Anyone who has been a mixed martial arts (MMA) fan for any length of time probably remembers those TapOut "My Fight Matters" commercials that used to air incessantly during Ultimate Fighting Championship (UFC) programming.
As a narrator read an inspirational poem over a driving piano riff, footage of Gilbert Melendez shadow boxing was shown juxtaposed with a clip of a young mother jogging while pushing a stroller. The message was simple: Even if you're not a fighter, we all have struggles in life, so why not buy some TapOut merchandise to wear while you fight your personal battles?
It was a rather pithy slogan for an MMA apparel company attempting to market itself to a customer base beyond professional fighters, hardcore fans and posturing dudebros suffering from Imaginary Lat Syndrome.
Obviously there's a world of difference between struggling to maintain your figure after childbirth and locking yourself in a cage with a highly trained opponent who wants nothing more than to knock you unconscious. So it's only natural a professional fighter would tend to think he or she faces more serious adversity than those of us who don't get punched in the face for a living.
Which might be the reason many fighters tend to overestimate the general public's interest in their upcoming fights.
If you're a professional fighter, the cruel truth of the matter is this: Unless you're one of the rare handful of stars currently active in the sport, chances are your fight doesn't matter all that much as far as fans are concerned.
And why should it? After all, so far UFC has already put on somewhere around 270 fights this year. By the time 2013 is out the grand total for the year will likely be more than 400 bouts under the Zuffa umbrella. That's not to mention weekly fights during two seasons of The Ultimate Fighter (TUF), approximately 25 free Bellator fight cards and countless small-time regional shows that take place every year.
Now, I may be so mathematically impaired I can't figure out how to leave a 20 percent tip without the aid of my iPhone, but even I can tell you that's a lot of fights. This isn't 2006 anymore, back when MMA was still a novel concept to the public at large and being featured on a Spike TV card was enough turn someone into a star.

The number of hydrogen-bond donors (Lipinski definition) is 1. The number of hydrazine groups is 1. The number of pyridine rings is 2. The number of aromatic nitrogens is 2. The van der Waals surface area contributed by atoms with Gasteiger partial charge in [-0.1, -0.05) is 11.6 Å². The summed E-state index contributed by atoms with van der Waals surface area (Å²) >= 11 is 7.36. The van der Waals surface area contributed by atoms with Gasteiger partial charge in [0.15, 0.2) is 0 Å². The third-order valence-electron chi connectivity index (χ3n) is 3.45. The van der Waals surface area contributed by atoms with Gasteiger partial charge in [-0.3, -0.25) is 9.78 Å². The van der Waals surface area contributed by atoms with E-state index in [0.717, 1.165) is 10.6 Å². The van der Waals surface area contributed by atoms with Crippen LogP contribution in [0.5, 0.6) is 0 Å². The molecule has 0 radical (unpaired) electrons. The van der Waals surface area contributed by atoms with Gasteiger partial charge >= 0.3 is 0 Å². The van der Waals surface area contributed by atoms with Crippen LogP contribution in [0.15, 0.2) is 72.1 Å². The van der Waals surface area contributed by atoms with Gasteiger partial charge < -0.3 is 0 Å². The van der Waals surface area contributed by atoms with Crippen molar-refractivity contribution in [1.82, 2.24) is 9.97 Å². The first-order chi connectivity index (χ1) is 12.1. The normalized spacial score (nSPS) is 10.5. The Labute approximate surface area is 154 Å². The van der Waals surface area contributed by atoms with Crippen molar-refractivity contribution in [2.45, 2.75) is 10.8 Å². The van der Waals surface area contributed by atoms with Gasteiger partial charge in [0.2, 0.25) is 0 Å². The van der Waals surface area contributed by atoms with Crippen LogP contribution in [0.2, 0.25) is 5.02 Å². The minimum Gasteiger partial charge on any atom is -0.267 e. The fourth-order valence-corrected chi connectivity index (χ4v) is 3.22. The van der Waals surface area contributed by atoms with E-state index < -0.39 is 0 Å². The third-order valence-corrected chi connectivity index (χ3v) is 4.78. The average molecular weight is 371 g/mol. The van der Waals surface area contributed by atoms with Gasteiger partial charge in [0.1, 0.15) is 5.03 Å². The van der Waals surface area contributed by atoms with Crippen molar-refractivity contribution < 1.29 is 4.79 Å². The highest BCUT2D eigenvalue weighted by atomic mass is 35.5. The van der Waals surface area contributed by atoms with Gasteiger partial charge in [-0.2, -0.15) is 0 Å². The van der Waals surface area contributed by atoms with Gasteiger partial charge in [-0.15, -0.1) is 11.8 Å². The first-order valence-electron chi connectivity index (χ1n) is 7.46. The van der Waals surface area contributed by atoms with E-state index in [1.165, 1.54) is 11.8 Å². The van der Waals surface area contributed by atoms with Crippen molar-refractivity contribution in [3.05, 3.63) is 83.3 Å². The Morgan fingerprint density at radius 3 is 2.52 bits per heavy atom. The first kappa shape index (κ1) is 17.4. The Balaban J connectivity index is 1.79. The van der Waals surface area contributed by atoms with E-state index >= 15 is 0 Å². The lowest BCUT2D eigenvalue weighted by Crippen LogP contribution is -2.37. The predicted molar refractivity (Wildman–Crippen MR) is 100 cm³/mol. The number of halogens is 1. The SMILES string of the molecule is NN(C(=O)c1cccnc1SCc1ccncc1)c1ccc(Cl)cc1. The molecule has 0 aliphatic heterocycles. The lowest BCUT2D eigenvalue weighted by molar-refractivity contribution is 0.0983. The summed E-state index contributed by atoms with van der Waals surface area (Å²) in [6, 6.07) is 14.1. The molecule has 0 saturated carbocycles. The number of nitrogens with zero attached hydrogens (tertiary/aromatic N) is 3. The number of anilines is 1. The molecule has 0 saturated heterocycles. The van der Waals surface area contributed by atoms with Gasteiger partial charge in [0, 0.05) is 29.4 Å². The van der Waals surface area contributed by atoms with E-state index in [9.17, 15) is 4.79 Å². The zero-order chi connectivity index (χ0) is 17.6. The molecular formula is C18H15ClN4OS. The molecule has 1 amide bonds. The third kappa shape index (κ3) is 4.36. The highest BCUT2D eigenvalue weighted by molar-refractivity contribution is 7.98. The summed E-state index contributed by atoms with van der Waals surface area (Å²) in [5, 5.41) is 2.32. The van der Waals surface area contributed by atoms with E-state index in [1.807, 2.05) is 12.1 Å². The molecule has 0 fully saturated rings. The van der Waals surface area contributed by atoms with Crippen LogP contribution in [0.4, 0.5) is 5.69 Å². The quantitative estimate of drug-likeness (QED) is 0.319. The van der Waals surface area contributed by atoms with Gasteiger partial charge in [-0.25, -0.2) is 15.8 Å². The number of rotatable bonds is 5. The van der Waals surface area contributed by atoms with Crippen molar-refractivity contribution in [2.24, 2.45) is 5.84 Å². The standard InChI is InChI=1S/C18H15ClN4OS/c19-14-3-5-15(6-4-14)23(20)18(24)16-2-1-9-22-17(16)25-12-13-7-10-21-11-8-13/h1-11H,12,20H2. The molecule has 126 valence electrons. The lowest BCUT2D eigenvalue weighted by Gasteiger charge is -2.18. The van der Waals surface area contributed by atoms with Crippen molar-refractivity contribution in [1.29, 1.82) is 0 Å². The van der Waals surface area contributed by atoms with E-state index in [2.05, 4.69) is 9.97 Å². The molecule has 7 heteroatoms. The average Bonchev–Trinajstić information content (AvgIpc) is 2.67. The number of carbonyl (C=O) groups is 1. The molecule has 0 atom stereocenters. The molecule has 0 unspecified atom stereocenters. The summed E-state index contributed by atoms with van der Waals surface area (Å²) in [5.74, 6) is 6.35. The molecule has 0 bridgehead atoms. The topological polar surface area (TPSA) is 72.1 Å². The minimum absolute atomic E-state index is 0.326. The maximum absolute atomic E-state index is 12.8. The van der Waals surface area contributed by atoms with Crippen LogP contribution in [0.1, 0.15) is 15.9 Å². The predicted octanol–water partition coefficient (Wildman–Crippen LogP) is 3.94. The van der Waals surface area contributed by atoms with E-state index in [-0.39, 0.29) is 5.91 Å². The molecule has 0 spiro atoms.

Nowadays there is such an overabundance of MMA that fighters need to give fans a reason to care each time they step in the cage. Otherwise, they run the risk of being seen as just another person on the card.
That may be fine for the stoic types who plan to, "let their actions in the cage do the talking," but the fact of the matter is those silent but violent messages all too often fall upon deaf ears.
If you're a fighter who wants to make the most of your limited window of opportunity as a professional athlete, then it behooves you to figure out a way to convince fans to open up their wallets when you fight.
There is perhaps no better example in recent history of a fighter taking his destiny into his own hands and turning himself into a top draw than that of Chael Sonnen. Love him or hate him, there's a lot to be learned from how the self-proclaimed Gangster from West Linn, Ore., transformed himself from career mid-carder to top box office attraction thanks in large part to his gift of gab.
Sonnen offers the following thoughts (via MMAFighting.com) on what it takes for a fighter to break through to the next level and become a legitimate star: